Shrewsbury man charged with visa fraud scheme

Boston Globe
By Meghan E. Irons
Globe Staff / June 1, 2011

A Brazilian national who lives in Shrewsbury is accused of running an illegal scheme to smuggle fellow countrymen to the United States, sometimes charging in excess of $10,000 to help them obtain seasonal work visas through two Massachusetts landscaping companies.

US Attorney Carmen Ortiz’s office has charged Marcio Freitas, a 44-year-old married father of three, with conspiracy to commit visa fraud starting in 2003, when he allegedly began asking his employer, Hester Landscape of Northborough, to petition the US consulate in Brazil for temporary visas, according to a criminal complaint unsealed in US District Court in Worcester yesterday.

Freitas allegedly knew there were no jobs for the workers at the companies who sponsored them, and he allegedly knew that the Brazilians who paid him for visas intended to remain in the United states long after their H-2B temporary work visas expired, according to the complaint filed by Assistant US Attorney David G. Tobin.

Freitas’s attorney, Kevin R. Leeper, said his client denies any wrongdoing, saying Freitas was a “small guy’’ who had no authority to petition on behalf of foreign workers. He said that while Freitas was an employee at Hester Landscape, the owner of the company had asked him to recruit fellow countrymen and that Freitas had no idea the visas would be used fraudulently. “He knew people from his country back home who would love to come to America and work,’’ said Leeper. “He gave [the company] names. That is not illegal.’’

Richard Hester, owner of Hester Landscape, said in an interview yesterday that he complied with the law when he petitioned to get foreign nationals as seasonal workers. He said his business is in constant need of laborers and acknowledged that he had asked Freitas to help him recruit fellow Brazilian nationals. “We don’t care where they come from,’’ Hester said. “We asked him to help with the workers, and he did that to the best of my knowledge.’’

Hester said he fired Freitas a few years ago because he had a side job and missed a lot of work at the landscape company.

Freitas was arrested at his home on Friday and charged. A hearing was held Friday in US District Court in Worcester, where he was ordered to a June 6 detention hearing because he was deemed a flight risk.

A spokeswoman at the US Attorney’s office, Christina DiIorio-Sterling, yesterday declined to provide further details about the case, citing a policy that bars comment on ongoing cases. Officials at Immigration and Customs Enforcement also declined comment.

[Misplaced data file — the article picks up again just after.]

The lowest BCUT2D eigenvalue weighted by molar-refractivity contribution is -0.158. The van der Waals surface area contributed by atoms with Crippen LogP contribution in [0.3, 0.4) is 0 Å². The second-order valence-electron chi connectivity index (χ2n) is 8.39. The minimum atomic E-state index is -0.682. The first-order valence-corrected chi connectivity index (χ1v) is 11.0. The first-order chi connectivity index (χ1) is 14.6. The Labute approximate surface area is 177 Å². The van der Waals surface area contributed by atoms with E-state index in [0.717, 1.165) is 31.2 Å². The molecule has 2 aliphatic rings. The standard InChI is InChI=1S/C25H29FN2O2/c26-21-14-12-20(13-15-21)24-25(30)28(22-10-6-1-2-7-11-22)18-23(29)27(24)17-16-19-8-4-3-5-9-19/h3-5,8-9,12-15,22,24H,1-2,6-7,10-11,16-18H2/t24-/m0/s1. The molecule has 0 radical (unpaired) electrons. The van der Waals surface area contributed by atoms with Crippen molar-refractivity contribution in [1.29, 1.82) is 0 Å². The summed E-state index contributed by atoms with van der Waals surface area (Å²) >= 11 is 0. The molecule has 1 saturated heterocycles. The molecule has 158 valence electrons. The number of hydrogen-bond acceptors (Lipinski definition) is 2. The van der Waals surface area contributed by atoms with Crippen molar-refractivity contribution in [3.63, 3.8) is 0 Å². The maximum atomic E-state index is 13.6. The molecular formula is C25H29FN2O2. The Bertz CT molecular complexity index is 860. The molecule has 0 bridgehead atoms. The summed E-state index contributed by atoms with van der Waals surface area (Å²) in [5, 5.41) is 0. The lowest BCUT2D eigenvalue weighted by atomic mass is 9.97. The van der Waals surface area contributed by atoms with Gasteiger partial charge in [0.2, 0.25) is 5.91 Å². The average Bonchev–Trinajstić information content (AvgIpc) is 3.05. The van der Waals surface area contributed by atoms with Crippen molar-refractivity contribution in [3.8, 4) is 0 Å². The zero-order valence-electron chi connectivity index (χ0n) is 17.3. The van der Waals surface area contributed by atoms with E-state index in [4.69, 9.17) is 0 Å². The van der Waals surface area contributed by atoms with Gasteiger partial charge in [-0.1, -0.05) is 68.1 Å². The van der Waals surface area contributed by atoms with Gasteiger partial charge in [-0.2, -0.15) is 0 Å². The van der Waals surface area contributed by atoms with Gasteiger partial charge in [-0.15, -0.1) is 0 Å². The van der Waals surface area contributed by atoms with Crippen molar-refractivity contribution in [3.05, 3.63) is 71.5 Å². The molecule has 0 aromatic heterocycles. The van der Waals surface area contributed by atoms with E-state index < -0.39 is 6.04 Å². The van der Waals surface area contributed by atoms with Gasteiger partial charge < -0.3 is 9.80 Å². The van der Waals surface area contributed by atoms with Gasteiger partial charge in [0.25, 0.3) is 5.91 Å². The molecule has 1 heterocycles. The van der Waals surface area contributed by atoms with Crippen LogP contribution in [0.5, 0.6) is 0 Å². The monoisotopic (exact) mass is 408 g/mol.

Under US law, foreign nationals are not permitted to work in the country unless they obtain H-2B temporary work visas, which allow labor on a one-time, seasonal, or intermittent basis — usually less than a year.

The US Consulate in Sao Paulo interviewed 94 Brazilians referred by Freitas for temporary work visas, according to the complaint. Forty-six entered the United States, and 42 remained in the United States long after the visas expired. Thirty-four never reported wages from Hester Landscape.

In the course of the investigation, an unidentified informant working with investigators contacted Freitas about the possibility of smuggling an uncle from Brazil to the United States on a fraudulent work visa, the complaint said. In May 2008, he allegedly told the informant he had three “open spots for people to come to the United States from Brazil’’ and told the informant he needed a $1,000 nonrefundable down payment. About that time, the complaint alleges, a Brazilian national named Sandra Ferreira obtained a work visa from Freitas through Hester Landscape. After she was arrested in March, she told federal agents that Freitas set up an interview at the US embassy in Brazil and gave her instructions on what to say during the interview. She said she paid Freitas $11,000 to receive visas for her and three friends, the complaint alleges.

In early February, the complaint alleges, federal agents interviewed a second informant who told them that Freitas had offered to pay $20,000 to get visas through a second company, not named in the complaint, plus $1,000 each for names of anyone wanting to buy a visa. The informant said Freitas charged $10,000 for the work visas, the complaint said. ... ud_scheme/